When framing any ethical problem, one has to start from taking the economic point of view. Then and only then will one be able to separate the possible from the desirable, ethical opportunities from ethical fantasies. This is not economic triumphalism, but ethical prudence, not crude neoclassical utilitarianism, which tries to replace ethics with economics, but a commonsense perspective that lets them learn from each other.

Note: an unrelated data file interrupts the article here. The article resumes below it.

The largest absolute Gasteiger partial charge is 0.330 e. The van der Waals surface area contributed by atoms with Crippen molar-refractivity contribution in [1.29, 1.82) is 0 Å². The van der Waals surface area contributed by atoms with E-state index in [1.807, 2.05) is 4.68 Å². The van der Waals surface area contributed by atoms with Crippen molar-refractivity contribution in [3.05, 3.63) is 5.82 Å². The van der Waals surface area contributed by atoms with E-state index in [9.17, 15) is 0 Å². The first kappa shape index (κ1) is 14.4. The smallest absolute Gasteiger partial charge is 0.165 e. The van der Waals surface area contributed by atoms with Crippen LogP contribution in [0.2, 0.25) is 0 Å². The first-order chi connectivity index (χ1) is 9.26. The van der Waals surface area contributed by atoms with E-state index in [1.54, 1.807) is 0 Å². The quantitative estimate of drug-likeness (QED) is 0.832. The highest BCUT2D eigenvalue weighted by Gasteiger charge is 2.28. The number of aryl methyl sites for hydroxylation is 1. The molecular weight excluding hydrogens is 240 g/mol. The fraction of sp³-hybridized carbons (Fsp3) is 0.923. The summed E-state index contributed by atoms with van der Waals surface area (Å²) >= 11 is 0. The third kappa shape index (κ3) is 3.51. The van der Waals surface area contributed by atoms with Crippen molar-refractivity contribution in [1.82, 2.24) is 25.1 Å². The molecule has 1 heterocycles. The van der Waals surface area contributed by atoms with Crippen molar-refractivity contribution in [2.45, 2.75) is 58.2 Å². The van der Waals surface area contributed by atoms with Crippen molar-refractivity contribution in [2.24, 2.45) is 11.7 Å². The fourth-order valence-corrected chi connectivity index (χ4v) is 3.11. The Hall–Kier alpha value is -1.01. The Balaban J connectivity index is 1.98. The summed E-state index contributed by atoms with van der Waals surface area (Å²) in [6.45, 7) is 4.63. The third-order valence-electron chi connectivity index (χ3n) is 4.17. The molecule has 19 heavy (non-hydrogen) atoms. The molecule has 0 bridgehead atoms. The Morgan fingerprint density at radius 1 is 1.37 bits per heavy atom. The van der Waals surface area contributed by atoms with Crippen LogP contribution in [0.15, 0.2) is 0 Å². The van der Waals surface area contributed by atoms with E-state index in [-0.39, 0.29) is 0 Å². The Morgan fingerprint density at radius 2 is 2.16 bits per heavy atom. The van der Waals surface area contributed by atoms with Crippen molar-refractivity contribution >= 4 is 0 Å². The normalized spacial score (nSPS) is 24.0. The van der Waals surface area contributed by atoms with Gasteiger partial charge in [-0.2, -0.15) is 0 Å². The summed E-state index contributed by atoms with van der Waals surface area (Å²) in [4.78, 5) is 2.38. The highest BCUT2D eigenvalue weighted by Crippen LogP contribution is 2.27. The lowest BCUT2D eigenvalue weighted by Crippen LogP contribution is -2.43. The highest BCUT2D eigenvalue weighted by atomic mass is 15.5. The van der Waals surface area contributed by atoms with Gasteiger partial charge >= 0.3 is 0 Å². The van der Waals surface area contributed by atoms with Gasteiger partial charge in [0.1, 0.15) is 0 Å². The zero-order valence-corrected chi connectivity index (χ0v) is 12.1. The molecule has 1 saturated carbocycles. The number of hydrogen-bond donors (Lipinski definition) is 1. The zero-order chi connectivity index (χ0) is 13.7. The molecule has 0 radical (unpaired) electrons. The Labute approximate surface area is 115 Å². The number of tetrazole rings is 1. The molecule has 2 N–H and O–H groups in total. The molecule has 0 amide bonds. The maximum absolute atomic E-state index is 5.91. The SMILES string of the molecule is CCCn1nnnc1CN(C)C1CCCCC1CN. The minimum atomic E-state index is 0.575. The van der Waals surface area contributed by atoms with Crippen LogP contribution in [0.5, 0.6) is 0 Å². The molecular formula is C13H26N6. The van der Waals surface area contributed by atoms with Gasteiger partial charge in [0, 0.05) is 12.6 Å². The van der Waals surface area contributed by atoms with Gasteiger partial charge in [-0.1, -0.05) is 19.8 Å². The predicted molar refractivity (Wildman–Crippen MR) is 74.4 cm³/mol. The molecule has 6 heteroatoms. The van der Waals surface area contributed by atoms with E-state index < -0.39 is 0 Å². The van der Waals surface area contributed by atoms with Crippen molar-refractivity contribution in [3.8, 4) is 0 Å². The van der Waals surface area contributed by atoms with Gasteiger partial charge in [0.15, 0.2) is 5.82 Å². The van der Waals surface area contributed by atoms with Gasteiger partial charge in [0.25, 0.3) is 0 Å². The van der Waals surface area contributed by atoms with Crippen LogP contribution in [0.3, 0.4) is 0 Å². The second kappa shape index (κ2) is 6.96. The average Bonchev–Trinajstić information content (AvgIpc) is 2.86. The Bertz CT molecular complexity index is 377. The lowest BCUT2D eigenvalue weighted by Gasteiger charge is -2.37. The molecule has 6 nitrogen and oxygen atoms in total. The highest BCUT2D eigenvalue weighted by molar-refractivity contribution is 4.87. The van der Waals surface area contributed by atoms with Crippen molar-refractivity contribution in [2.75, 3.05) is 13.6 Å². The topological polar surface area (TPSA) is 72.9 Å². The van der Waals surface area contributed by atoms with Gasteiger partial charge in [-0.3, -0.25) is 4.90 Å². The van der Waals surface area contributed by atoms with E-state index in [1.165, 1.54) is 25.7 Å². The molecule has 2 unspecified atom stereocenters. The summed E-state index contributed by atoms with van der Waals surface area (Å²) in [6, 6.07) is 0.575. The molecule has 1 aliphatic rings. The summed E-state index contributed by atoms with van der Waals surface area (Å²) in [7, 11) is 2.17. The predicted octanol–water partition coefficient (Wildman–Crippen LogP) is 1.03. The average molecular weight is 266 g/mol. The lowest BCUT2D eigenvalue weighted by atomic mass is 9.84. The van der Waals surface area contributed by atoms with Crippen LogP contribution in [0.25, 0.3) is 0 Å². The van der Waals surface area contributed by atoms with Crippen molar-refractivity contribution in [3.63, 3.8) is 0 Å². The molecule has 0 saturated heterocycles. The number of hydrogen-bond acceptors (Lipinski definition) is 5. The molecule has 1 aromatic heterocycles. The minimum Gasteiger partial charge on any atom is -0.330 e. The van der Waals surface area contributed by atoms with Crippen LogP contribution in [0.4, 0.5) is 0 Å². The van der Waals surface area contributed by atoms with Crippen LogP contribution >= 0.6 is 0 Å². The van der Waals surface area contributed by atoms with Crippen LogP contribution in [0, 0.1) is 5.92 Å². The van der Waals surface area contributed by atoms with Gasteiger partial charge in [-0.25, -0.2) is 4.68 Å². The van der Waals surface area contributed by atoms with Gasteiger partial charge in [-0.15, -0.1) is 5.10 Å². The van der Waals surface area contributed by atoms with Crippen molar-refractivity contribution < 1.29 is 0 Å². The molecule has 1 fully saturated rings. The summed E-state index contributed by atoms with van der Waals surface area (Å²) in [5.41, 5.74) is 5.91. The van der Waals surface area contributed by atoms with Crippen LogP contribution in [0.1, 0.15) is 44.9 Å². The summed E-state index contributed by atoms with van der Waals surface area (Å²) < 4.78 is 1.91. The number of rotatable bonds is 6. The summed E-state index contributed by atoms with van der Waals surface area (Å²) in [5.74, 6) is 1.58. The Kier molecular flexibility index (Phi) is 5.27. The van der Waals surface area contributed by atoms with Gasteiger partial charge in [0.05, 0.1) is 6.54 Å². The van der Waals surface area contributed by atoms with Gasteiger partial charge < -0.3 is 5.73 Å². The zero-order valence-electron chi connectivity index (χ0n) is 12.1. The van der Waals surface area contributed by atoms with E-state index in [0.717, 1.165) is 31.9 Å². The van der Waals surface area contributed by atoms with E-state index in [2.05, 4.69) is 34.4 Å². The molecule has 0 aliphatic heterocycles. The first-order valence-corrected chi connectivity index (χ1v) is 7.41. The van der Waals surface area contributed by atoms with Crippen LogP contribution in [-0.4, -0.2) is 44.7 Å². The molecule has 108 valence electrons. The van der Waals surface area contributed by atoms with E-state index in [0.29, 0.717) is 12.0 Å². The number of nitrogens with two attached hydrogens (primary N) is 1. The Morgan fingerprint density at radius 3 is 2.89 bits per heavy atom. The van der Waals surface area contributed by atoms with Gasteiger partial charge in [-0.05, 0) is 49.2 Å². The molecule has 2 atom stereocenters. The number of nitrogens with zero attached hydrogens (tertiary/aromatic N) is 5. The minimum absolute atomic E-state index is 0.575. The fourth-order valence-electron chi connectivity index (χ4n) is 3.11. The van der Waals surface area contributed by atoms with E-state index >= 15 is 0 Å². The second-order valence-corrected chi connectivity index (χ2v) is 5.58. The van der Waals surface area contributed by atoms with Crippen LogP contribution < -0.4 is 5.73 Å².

The reason why such a suggestion may sound "ethically insensitive" or otherwise exotic is the reason why over the last few thousand years theoretical ethics has been, with small exceptions, such a largely fruitless endeavor. If it is to become fruitful, it has to be planted in the soil of sound economics - if the logic of right and wrong action is to be truly logical, it has to be grounded in the logic of action as such.